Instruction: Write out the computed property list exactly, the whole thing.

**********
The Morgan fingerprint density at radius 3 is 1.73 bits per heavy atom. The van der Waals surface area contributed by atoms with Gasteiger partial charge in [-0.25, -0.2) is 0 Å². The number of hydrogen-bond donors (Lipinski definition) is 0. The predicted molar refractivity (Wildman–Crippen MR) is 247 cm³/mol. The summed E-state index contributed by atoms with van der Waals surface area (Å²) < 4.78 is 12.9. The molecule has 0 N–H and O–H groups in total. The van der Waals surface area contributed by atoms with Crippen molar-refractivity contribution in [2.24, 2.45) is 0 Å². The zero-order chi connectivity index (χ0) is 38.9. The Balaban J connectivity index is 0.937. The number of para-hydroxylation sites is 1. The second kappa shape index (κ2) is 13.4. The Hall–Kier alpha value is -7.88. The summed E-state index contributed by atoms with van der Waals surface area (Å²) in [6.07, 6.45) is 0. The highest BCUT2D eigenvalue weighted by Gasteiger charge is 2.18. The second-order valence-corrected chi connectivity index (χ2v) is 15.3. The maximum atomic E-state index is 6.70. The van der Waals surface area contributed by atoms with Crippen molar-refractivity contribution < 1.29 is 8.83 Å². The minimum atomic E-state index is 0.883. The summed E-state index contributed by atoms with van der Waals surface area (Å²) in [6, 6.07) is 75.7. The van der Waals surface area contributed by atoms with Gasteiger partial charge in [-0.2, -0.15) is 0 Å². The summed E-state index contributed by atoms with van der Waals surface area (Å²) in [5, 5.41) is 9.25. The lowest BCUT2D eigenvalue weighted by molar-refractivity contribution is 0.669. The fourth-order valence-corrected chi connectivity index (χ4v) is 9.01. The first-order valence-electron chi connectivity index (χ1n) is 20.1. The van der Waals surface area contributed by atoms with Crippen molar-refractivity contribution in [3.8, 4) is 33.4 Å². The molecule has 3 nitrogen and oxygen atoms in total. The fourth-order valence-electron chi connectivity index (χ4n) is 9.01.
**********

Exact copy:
The Morgan fingerprint density at radius 3 is 1.73 bits per heavy atom. The van der Waals surface area contributed by atoms with Gasteiger partial charge in [-0.25, -0.2) is 0 Å². The number of hydrogen-bond donors (Lipinski definition) is 0. The predicted molar refractivity (Wildman–Crippen MR) is 247 cm³/mol. The summed E-state index contributed by atoms with van der Waals surface area (Å²) < 4.78 is 12.9. The molecule has 0 N–H and O–H groups in total. The van der Waals surface area contributed by atoms with Crippen molar-refractivity contribution in [2.24, 2.45) is 0 Å². The zero-order chi connectivity index (χ0) is 38.9. The Balaban J connectivity index is 0.937. The number of para-hydroxylation sites is 1. The second kappa shape index (κ2) is 13.4. The Hall–Kier alpha value is -7.88. The summed E-state index contributed by atoms with van der Waals surface area (Å²) in [6.07, 6.45) is 0. The highest BCUT2D eigenvalue weighted by Gasteiger charge is 2.18. The second-order valence-corrected chi connectivity index (χ2v) is 15.3. The maximum atomic E-state index is 6.70. The van der Waals surface area contributed by atoms with Crippen molar-refractivity contribution < 1.29 is 8.83 Å². The minimum atomic E-state index is 0.883. The summed E-state index contributed by atoms with van der Waals surface area (Å²) in [6, 6.07) is 75.7. The van der Waals surface area contributed by atoms with Gasteiger partial charge in [-0.2, -0.15) is 0 Å². The summed E-state index contributed by atoms with van der Waals surface area (Å²) in [5, 5.41) is 9.25. The lowest BCUT2D eigenvalue weighted by molar-refractivity contribution is 0.669. The fourth-order valence-corrected chi connectivity index (χ4v) is 9.01. The first-order valence-electron chi connectivity index (χ1n) is 20.1. The van der Waals surface area contributed by atoms with Crippen molar-refractivity contribution in [3.8, 4) is 33.4 Å². The molecule has 3 nitrogen and oxygen atoms in total. The fourth-order valence-electron chi connectivity index (χ4n) is 9.01.